How does a diamond get from the mines to the stores?
Finding the rough diamonds is only the first step. Once diamonds have been mined and processed out of the 'overburden' (that is, the kimberlite rocks in which they are imbedded), the rough crystals are sorted and categorized according to their size, color, shape and other characteristics.
The most common route is through the channels of De Beers' Central Selling Organization (CSO). The majority of what is bought through the CSO is sent to London to be offered to buyers through De Beers' marketing arm - the Diamond Trading Corporation (DTC).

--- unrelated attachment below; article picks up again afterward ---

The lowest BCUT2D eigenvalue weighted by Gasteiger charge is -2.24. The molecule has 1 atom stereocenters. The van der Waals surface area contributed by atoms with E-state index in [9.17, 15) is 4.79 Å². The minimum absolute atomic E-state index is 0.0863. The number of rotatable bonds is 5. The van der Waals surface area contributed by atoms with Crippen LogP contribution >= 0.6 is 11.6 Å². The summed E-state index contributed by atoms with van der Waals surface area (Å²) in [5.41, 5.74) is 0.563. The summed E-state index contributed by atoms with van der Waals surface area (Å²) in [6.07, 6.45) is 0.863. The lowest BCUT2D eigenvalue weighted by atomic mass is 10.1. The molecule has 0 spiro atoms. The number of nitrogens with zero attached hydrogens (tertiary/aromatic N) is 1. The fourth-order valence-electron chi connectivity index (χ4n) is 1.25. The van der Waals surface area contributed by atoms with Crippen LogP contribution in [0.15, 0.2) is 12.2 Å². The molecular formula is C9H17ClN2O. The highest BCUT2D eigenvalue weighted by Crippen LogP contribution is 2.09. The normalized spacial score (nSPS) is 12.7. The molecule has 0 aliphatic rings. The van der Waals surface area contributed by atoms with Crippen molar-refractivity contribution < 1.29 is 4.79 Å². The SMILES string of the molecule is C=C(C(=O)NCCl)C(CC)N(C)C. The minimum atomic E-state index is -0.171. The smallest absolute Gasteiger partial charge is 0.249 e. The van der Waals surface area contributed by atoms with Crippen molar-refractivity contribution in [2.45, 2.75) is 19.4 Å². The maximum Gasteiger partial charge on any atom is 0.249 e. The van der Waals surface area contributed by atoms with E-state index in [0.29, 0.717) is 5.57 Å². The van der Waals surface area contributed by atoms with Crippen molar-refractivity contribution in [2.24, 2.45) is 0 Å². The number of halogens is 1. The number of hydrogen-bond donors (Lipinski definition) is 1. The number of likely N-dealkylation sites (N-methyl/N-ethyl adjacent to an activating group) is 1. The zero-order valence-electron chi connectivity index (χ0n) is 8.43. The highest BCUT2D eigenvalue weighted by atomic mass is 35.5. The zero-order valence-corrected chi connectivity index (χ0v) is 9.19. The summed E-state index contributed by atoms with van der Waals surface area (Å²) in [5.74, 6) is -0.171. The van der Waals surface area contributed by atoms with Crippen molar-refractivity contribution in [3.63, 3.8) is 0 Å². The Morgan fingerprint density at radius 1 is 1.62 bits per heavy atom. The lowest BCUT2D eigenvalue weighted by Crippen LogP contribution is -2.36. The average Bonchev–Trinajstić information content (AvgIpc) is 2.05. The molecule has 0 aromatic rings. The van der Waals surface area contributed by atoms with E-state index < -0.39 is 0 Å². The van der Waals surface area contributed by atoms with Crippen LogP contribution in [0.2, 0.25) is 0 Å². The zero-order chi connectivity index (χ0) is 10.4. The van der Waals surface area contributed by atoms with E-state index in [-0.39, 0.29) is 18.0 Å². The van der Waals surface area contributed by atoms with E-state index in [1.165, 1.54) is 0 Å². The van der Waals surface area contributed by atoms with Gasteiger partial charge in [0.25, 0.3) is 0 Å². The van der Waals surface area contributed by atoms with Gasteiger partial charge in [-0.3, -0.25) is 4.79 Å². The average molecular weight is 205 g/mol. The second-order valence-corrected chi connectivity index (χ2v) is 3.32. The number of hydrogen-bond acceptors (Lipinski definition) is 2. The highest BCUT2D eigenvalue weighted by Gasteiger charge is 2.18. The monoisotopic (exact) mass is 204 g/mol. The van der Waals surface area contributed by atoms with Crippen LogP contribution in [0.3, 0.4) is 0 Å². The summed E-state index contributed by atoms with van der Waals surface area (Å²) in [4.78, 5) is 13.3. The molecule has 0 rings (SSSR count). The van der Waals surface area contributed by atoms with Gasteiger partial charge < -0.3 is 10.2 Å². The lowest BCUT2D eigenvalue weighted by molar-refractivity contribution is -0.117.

The DTC holds ten week-long selling sessions called 'sights' each year. These sights are by invitation only, and only a handful of diamond manufacturers from around the world (called 'sightholders') are allowed to attend. These sightholders may cut the rough diamonds they buy themselves, or they may sell some of the rough diamonds to smaller manufacturers. These smaller manufacturers cut the rough diamonds and sell to jewelry manufacturers (who set the diamonds into finished pieces of jewellery and then sell the jewellery to jewellery retailers), or to diamond wholesalers (who then, in turn, sell the diamonds to diamond retailers).
We buy cut and polished diamonds directly from a sightholder, eliminating the middle men and ensuring our customers get the quality they deserve for the right price.
In the less common route from mine to market, some independent miners elect not to sell their mine production to the DeBeers cartel. Instead, they offer newly mined diamonds directly to other world buyers.